The stereolithography process is successfully being used to create tooling for short runs.

    Turning 30 does bring changes. 355 nm SL, inclusive of equipment, materials , and software ;has matured into one of the most widely used 3 D printing technologies not only for prototyping but for use in end-use production processes. The trajectory of current developments and utilization in a broad range of direct and  indirect manufacturing techniques, as well new prototyping capabilities bodes well for a long life.

The Daily 3D Detail: Advances in Solar Greenhouses

Posted by Editor On November - 5 - 2017Comments Off on The Daily 3D Detail: Advances in Solar Greenhouses

While not yet in the immediate purview of 3D printing, solar technology advances are an item of immense importance to nearly all industries. This story is no exception.

Researchers at the University of California Santa Cruz have published their findings on solar greenhouses wherein plants do well in energy-producing buildings.

According to the report, “Electricity-generating solar greenhouses are outfitted with transparent roof panels embedded with magenta luminescent dye that absorbs light and transfers energy to narrow photovoltaic strips, where electricity is produced. A new study shows that this novel technology, which has the potential to take greenhouses offline, didn’t interfere with plant growth or production.”

3D Printr Magazine Now in Thai

Posted by Editor On October - 31 - 2017Comments Off on 3D Printr Magazine Now in Thai

3D Printr Magazine Now in Thai

Pictured is the 3D scan and print made for the recent Royal Cremation of His Majesty King Bhumibol Adulyadej (King Rama 9).

Following last week’s announcement of our publication becoming available for Portuguese readers comes this week’s news that 3D Printr Magazine is now publishing in Thai.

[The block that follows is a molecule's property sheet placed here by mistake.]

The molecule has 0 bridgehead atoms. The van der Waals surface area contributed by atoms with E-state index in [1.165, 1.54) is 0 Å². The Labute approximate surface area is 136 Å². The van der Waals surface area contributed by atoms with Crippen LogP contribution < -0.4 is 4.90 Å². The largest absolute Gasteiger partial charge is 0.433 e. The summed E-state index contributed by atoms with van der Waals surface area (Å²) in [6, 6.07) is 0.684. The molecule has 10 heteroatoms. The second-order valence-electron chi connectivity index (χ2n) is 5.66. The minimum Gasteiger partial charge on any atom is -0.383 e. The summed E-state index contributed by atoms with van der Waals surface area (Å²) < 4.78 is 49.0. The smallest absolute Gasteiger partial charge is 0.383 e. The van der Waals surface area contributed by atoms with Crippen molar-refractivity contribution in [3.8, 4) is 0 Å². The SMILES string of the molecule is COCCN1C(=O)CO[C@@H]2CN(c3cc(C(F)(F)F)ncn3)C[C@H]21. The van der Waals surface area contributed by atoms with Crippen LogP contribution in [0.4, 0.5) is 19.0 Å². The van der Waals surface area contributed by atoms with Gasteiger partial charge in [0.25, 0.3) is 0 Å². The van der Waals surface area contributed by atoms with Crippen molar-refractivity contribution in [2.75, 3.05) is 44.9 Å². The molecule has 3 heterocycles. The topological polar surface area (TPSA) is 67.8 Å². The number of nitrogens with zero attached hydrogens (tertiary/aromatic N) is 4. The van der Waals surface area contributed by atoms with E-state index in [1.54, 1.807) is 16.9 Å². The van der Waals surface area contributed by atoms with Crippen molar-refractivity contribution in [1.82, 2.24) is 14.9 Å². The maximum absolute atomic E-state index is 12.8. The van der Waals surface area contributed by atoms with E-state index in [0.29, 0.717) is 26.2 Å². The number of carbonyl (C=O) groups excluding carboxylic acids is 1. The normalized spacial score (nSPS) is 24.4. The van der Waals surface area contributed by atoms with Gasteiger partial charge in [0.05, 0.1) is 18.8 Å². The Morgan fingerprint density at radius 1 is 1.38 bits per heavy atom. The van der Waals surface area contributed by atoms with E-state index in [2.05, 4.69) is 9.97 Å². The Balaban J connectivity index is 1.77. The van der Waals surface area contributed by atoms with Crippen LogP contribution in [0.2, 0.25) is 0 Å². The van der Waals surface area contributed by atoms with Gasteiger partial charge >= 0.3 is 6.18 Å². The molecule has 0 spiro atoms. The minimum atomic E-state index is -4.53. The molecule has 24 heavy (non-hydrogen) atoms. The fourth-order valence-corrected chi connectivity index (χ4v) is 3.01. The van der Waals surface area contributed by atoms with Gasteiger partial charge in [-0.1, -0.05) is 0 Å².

The Thai language boasts 56 million speakers, with roughly 14 million more able to understand and communicate with Thai speakers through their similar languages. The most notable of these is Laotian from the neighboring country of Laos.

Ratthakorn Niramitmahapanya is our Thai editor and comes from Chang Mai University in Northern Thailand where he earned a Bachelor’s degree in mechanical engineering.

“The need for 3D printing skills in Thailand is big because manufacturing is big,” said Ratthakorn, who is skilled in Solidworks and the Onshape platform for CAD modeling yet prefers Dassault Systèmes’ CATIA V5, which he considers one of the best in 3D-modeling software.

With a continuing interest in automotives, Ratthakorn, who previously worked with tire giant Michelin in the position of garniture engineer, is hoping 3D Printr Magazine will be able to reach many more gear heads like himself. His belief is that technology never stops growing, and the importance of 3D printing in the manufacturing process cannot be overestimated.

We welcome Ratthakorn’s contributions and efforts to reach out to the inventive and industrious people of Thailand.

Visit the Thai language site at

3D Printr Magazine Now in Portuguese

Posted by Editor On October - 25 - 2017Comments Off on 3D Printr Magazine Now in Portuguese

3D Printr Magazine Now in Portuguese3D Printr Magazine is pleased to announce the launch of the Portuguese Edition of our publication at

Portuguese is generally regarded as the sixth most natively spoken language in the world, the third-most spoken European language in the world in terms of native speakers, and a major language of the Southern Hemisphere. There are an estimated 260 million speakers of Portuguese.

Taila Rodrigues, managing Portuguese editor for 3D Printr Magazine grew up in a small town surrounded by rural areas in the state of Parana, in the south of Brazil. She received her Bachelor’s degree in Computer Information Systems from Ourinhos Integrated Faculties (FIO) in Sao Paulo. In Paraná, she served in the Office of Social Services as director of the Municipal Department of Psycho-Social Assistance, helping people in situations of social vulnerability.

She moved to Los Angeles, California, in search of a personal development in technological skills which led her to 3D printing. While taking classes at Santa Monica College Continuing Ed, she was introduced to the capabilities of the new medium and was captivated. She enrolled in their 3D printing classes and built her first 3D printer for $200.

“A lot of companies want to know about this in Brazil and I want to make that happen,” said Rodrigues, whose belief is that technology can be accessible for people worldwide.

The Daily 3D Detail: New Algorithm Speeds Up FDM 3D Printing

Posted by Editor On October - 24 - 2017Comments Off on The Daily 3D Detail: New Algorithm Speeds Up FDM 3D Printing

University of Michigan’s Smart and Sustainable Automation Research Laboratory (S2A Lab) reports they written a new algorithm capable that can speed up an FDM 3D printer to operate up to ten times the speed.